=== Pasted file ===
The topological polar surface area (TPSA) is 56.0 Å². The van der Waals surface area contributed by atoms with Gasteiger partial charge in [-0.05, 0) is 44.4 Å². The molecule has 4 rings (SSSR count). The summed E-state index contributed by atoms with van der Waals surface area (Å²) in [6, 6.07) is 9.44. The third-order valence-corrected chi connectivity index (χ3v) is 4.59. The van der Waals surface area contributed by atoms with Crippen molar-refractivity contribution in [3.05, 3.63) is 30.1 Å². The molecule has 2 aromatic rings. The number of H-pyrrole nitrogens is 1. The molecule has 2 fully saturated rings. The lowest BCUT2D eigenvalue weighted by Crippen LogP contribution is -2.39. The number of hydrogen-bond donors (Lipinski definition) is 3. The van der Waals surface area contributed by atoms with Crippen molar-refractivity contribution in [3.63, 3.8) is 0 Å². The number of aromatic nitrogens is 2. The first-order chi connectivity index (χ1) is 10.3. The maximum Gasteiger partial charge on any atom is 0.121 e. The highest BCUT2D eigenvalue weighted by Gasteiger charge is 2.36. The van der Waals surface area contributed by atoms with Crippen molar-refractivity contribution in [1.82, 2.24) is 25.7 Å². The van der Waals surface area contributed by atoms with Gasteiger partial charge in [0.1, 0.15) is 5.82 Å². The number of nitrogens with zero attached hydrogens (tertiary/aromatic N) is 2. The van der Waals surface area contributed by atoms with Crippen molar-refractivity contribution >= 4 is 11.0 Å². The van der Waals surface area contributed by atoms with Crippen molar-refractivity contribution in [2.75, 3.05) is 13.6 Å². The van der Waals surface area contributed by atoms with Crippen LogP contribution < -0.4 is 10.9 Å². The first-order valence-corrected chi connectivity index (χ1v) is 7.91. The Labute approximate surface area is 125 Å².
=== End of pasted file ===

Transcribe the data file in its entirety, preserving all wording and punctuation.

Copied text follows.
The topological polar surface area (TPSA) is 56.0 Å². The van der Waals surface area contributed by atoms with Gasteiger partial charge in [-0.05, 0) is 44.4 Å². The molecule has 4 rings (SSSR count). The summed E-state index contributed by atoms with van der Waals surface area (Å²) in [6, 6.07) is 9.44. The third-order valence-corrected chi connectivity index (χ3v) is 4.59. The van der Waals surface area contributed by atoms with Crippen molar-refractivity contribution in [3.05, 3.63) is 30.1 Å². The molecule has 2 aromatic rings. The number of H-pyrrole nitrogens is 1. The molecule has 2 fully saturated rings. The lowest BCUT2D eigenvalue weighted by Crippen LogP contribution is -2.39. The number of hydrogen-bond donors (Lipinski definition) is 3. The van der Waals surface area contributed by atoms with Crippen molar-refractivity contribution in [3.63, 3.8) is 0 Å². The number of aromatic nitrogens is 2. The first-order chi connectivity index (χ1) is 10.3. The maximum Gasteiger partial charge on any atom is 0.121 e. The highest BCUT2D eigenvalue weighted by Gasteiger charge is 2.36. The van der Waals surface area contributed by atoms with Crippen molar-refractivity contribution in [1.82, 2.24) is 25.7 Å². The van der Waals surface area contributed by atoms with Gasteiger partial charge in [0.1, 0.15) is 5.82 Å². The number of nitrogens with zero attached hydrogens (tertiary/aromatic N) is 2. The van der Waals surface area contributed by atoms with Crippen molar-refractivity contribution >= 4 is 11.0 Å². The van der Waals surface area contributed by atoms with Crippen molar-refractivity contribution in [2.75, 3.05) is 13.6 Å². The van der Waals surface area contributed by atoms with Crippen LogP contribution < -0.4 is 10.9 Å². The first-order valence-corrected chi connectivity index (χ1v) is 7.91. The Labute approximate surface area is 125 Å².